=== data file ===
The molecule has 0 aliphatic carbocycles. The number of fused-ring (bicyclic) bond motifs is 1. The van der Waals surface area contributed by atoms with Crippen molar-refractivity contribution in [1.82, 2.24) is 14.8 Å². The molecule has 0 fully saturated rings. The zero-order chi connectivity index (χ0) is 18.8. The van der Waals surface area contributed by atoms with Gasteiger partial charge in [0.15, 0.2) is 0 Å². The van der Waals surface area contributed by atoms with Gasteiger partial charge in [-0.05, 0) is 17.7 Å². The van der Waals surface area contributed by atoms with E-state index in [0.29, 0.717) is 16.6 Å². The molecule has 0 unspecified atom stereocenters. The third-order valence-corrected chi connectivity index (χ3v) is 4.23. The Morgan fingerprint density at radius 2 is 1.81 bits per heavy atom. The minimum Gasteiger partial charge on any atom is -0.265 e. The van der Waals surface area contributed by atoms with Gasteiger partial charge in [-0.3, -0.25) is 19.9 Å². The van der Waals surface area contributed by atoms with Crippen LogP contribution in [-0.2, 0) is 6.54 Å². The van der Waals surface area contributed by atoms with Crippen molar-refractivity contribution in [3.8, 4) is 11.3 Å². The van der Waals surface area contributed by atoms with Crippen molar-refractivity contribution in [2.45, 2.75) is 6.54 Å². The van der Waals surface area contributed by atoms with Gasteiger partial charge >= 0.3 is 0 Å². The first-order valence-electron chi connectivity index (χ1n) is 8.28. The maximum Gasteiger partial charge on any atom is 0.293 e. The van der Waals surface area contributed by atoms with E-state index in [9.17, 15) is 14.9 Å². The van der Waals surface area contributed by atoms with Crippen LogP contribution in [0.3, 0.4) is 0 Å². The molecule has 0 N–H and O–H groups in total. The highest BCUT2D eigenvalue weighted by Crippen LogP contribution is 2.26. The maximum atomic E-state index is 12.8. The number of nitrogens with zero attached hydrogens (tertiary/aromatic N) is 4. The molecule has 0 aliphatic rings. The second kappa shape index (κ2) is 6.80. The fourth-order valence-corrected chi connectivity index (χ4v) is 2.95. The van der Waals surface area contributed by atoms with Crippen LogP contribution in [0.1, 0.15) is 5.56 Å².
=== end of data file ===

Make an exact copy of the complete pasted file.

The molecule has 0 aliphatic carbocycles. The number of fused-ring (bicyclic) bond motifs is 1. The van der Waals surface area contributed by atoms with Crippen molar-refractivity contribution in [1.82, 2.24) is 14.8 Å². The molecule has 0 fully saturated rings. The zero-order chi connectivity index (χ0) is 18.8. The van der Waals surface area contributed by atoms with Gasteiger partial charge in [0.15, 0.2) is 0 Å². The van der Waals surface area contributed by atoms with Gasteiger partial charge in [-0.05, 0) is 17.7 Å². The van der Waals surface area contributed by atoms with E-state index in [0.29, 0.717) is 16.6 Å². The molecule has 0 unspecified atom stereocenters. The third-order valence-corrected chi connectivity index (χ3v) is 4.23. The Morgan fingerprint density at radius 2 is 1.81 bits per heavy atom. The minimum Gasteiger partial charge on any atom is -0.265 e. The van der Waals surface area contributed by atoms with Gasteiger partial charge in [-0.3, -0.25) is 19.9 Å². The van der Waals surface area contributed by atoms with Crippen LogP contribution in [-0.2, 0) is 6.54 Å². The van der Waals surface area contributed by atoms with Crippen molar-refractivity contribution in [3.8, 4) is 11.3 Å². The van der Waals surface area contributed by atoms with Crippen molar-refractivity contribution in [2.45, 2.75) is 6.54 Å². The van der Waals surface area contributed by atoms with Gasteiger partial charge >= 0.3 is 0 Å². The first-order valence-electron chi connectivity index (χ1n) is 8.28. The maximum Gasteiger partial charge on any atom is 0.293 e. The van der Waals surface area contributed by atoms with E-state index in [9.17, 15) is 14.9 Å². The van der Waals surface area contributed by atoms with Crippen LogP contribution in [0.3, 0.4) is 0 Å². The molecule has 0 N–H and O–H groups in total. The highest BCUT2D eigenvalue weighted by Crippen LogP contribution is 2.26. The maximum atomic E-state index is 12.8. The number of nitrogens with zero attached hydrogens (tertiary/aromatic N) is 4. The molecule has 0 aliphatic rings. The second kappa shape index (κ2) is 6.80. The fourth-order valence-corrected chi connectivity index (χ4v) is 2.95. The van der Waals surface area contributed by atoms with Crippen LogP contribution in [0.1, 0.15) is 5.56 Å².